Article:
Washington’s painful search for a credible China policy
Börje Ljunggren

two countries had agreed to respect each other’s “core interests”. From the Chinese perspective that meant Tibet, Xinjiang, Taiwan and even the South China Sea, and suggested that Obama might be a weak president; maybe even another Jimmy Carter. Indeed, despite Obama’s efforts to create a collegial climate, the visit was not a success – not in Beijing, and certainly not in Washington. Obama was only allowed to address a select public gathering in Shanghai and at home Obama was not seen to be standing up for his country’s interests as the world’s hegemonic power

in The United States in the Indo-Pacific
Open Access (free)
Shaun Breslin

set of states that have seen considerable moves towards 170 AREAS Table 11.1 Freedom House ratings for East Asian countries, 2001–2 Country Burma Cambodia China (PRC) Indonesia Japan Korea (North) Korea (South) Laos Malaysia Mongolia Philippines Singapore Taiwan Thailand Vietnam Political rights Civil liberties Rating Per capita GNP (PPP US$) 7 6 7 3 1 7 2 7 5 2 2 5 1 2 7 7 5 6 4 2 7 2 6 5 3 3 5 2 3 6 NF NF NF PF F NF F NF PF F F PF F F NF 1,500 1,500 4,300 3,000 27,200 1,000 18,000 1,630 9,000 1,770 4,000 24,700 17,200 6,600 2,100 Notes: F = Free; PF

in Democratization through the looking-glass
Open Access (free)
Tony Addison

vigorous following the adoption of universal adult franchise at independence – but otherwise the case for democracy in poor countries was mostly neglected. From the 1950s to the 1980s, economic success enabled the authoritarian governments of South Korea and Taiwan to achieve a large measure of popular support despite the absence of democracy and notwithstanding serious human rights abuses. This lesson was taken to heart by the Chinese Communist Party, which began the transition to a market economy in the 1970s, the resulting economic growth thereby enabling the party to

in Democratization through the looking-glass
South Korea’s development of a hepatitis B vaccine and national prevention strategy focused on newborns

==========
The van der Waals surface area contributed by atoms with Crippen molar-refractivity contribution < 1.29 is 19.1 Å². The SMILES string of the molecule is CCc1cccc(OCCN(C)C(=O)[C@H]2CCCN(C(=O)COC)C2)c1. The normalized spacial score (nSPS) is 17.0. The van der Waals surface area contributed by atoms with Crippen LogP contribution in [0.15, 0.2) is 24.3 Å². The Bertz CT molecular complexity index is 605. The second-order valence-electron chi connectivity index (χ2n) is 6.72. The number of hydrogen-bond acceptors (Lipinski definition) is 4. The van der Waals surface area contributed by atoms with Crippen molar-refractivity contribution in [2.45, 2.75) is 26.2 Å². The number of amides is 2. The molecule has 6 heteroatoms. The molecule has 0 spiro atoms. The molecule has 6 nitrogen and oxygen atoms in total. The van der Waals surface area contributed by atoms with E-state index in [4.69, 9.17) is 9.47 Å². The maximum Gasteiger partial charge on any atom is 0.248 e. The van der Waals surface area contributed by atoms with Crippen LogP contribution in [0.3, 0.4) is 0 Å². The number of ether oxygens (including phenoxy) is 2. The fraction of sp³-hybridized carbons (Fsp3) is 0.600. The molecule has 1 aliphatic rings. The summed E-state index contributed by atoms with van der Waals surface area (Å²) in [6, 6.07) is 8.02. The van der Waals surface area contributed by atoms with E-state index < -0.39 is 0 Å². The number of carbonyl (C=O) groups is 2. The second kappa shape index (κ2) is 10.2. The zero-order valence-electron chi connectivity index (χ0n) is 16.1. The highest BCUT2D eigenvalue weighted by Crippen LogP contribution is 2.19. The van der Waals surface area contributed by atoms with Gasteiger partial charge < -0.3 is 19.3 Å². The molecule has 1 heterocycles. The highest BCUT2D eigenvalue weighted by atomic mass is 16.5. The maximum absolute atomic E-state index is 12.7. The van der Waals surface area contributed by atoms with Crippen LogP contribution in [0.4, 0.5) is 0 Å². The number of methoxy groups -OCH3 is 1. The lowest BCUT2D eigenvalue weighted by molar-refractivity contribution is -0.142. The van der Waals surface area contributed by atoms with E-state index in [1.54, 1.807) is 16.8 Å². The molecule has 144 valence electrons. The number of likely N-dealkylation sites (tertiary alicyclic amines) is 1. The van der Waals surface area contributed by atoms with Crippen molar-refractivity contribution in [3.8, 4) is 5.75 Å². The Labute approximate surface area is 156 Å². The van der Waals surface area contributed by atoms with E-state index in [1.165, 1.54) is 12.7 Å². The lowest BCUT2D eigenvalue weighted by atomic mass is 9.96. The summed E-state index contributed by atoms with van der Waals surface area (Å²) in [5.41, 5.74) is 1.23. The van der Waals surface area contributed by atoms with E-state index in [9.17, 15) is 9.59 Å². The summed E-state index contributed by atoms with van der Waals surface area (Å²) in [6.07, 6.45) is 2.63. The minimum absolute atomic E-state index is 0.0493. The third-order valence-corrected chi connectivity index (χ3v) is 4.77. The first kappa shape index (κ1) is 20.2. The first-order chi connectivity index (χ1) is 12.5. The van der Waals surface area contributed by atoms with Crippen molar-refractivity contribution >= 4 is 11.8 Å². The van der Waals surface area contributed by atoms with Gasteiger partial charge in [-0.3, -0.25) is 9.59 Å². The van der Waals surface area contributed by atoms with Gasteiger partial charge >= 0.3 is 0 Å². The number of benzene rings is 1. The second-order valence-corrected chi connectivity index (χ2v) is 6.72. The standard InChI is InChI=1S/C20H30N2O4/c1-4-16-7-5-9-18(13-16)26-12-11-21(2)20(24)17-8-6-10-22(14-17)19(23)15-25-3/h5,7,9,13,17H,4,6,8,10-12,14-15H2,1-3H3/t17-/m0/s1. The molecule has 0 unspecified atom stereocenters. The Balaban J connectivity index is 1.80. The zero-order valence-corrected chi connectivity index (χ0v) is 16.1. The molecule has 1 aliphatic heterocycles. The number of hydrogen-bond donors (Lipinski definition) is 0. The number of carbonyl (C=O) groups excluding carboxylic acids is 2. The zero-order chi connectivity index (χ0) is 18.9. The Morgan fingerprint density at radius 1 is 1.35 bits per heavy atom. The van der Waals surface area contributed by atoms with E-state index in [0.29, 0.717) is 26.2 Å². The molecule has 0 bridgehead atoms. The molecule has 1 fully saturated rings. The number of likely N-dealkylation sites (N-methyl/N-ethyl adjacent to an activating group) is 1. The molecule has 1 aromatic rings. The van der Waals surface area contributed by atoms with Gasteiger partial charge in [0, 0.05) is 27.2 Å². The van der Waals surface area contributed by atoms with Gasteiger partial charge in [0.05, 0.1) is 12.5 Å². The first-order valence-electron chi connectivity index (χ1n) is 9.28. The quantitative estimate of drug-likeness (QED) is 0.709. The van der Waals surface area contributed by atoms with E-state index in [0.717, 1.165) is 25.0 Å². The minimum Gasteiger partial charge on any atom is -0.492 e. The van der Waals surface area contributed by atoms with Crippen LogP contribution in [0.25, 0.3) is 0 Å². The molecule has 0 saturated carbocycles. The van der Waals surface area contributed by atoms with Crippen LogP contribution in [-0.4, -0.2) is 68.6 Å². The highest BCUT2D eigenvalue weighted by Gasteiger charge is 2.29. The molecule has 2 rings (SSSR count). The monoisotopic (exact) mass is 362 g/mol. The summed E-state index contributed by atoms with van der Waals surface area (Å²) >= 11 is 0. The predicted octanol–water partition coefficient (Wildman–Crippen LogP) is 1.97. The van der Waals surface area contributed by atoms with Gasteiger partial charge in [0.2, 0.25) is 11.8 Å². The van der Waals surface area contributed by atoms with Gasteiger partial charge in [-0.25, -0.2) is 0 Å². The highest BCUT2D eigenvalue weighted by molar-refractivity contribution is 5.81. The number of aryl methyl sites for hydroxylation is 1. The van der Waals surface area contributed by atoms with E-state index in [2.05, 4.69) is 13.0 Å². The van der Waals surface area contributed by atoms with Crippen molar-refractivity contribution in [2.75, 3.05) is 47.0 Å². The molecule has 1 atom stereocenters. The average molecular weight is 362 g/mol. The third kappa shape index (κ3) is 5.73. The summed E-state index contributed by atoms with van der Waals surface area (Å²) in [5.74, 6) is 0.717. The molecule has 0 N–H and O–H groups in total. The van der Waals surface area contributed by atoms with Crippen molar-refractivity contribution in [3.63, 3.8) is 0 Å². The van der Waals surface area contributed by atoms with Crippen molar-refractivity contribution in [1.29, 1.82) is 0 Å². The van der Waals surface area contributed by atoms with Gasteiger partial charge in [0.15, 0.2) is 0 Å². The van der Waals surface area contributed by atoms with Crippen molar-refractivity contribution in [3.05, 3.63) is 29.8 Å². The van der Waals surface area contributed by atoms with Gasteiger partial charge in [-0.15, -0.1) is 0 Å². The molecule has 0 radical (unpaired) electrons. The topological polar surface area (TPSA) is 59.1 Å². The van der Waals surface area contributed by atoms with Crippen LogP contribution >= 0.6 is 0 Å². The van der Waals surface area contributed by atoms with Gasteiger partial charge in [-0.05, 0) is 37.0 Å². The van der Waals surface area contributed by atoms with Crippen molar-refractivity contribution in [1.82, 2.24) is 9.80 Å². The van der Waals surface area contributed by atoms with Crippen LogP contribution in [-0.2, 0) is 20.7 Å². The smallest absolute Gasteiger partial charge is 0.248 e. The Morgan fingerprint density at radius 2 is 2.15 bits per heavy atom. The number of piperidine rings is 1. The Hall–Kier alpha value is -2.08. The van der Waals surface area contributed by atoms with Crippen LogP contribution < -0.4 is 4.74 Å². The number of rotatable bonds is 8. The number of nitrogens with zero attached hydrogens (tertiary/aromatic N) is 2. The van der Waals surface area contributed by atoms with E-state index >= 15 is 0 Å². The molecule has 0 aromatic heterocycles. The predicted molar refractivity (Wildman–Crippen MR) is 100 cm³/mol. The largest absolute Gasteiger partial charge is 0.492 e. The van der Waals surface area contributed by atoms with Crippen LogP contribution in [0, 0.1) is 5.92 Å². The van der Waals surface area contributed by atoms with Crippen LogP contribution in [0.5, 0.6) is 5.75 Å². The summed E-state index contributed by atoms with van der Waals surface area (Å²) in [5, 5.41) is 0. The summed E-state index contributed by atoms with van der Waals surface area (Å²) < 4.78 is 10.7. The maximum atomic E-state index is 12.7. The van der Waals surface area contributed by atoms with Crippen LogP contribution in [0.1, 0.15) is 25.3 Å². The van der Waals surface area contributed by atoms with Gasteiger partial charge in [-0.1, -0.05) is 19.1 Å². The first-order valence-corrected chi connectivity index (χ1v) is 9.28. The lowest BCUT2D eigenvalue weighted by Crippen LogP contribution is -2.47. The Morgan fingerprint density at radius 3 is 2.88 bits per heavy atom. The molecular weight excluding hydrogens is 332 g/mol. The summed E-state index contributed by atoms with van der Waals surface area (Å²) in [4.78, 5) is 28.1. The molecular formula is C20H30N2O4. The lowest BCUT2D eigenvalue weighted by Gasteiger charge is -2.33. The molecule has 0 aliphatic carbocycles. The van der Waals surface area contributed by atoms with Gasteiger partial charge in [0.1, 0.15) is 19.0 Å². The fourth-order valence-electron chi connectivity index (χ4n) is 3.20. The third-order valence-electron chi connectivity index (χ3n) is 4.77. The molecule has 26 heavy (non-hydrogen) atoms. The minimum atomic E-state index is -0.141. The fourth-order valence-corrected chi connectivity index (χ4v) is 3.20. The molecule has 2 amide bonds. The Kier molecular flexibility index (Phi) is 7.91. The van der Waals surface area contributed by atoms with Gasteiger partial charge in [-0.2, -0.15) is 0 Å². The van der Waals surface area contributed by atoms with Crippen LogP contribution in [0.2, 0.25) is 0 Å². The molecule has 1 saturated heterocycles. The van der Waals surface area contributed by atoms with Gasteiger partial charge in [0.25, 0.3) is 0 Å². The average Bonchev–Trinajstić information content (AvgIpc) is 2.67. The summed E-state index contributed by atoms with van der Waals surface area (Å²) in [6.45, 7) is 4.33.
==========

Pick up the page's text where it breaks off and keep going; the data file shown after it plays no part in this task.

Eun Kyung Choi and Young-Gyung Paik

transmission route emerges In 1975 studies of 1,000 birth mothers in Taiwan showed that hepatitis B virus could be transmitted by the maternal-fetal route. 17 This work suggested that the maternal transmission of the hepatitis virus could be more prevalent in a hepatitis-endemic area than the transmission through sexual contacts or through the use of a contaminated needle. However, maternal transmission had not been proven in

in The politics of vaccination
Open Access (free)
Issues, debates and an overview of the crisis
Shalendra D. Sharma

September and October, the currencies of Taiwan and Singapore came under intense pressure. While both countries managed to avoid Table 1.1 Rate of currency depreciation 1997–98 (local currency per US dollar) 2 July 1997 End Sept. 1998 Rate of dep. (%) July 1997–Sept. 1998 26.38 2,341.92 24.40 2.57 885.74 43.80 10,638.30 38.99 3.80 1,369.86 66.10 354.30 59.80 47.80 54.70 Philippine peso Indonesian rupiah Thai baht Malaysian ringgit Korean won Source: OECD (1999, 249). 1 The Asian financial crisis full-blown financial crises, both were, nevertheless, forced to

in The Asian financial crisis
Autopilot, neglect or worse?
Nick Bisley

were sent about what Trump might mean for the region. Perhaps none more so was the telephone conversation with Taiwanese President Tsai Ing-wen. Since the cessation of diplomatic relations with Taiwan, no president or president-elect has communicated directly with the leader of the Republic of China. The call was carefully planned and communicated effusively. 19 But quite what it meant was again not at all clear. Would the United States ditch the One China policy, the anchor of its regional engagement since the 1970s? Or was this a first step in some grand bargain

in The United States in the Indo-Pacific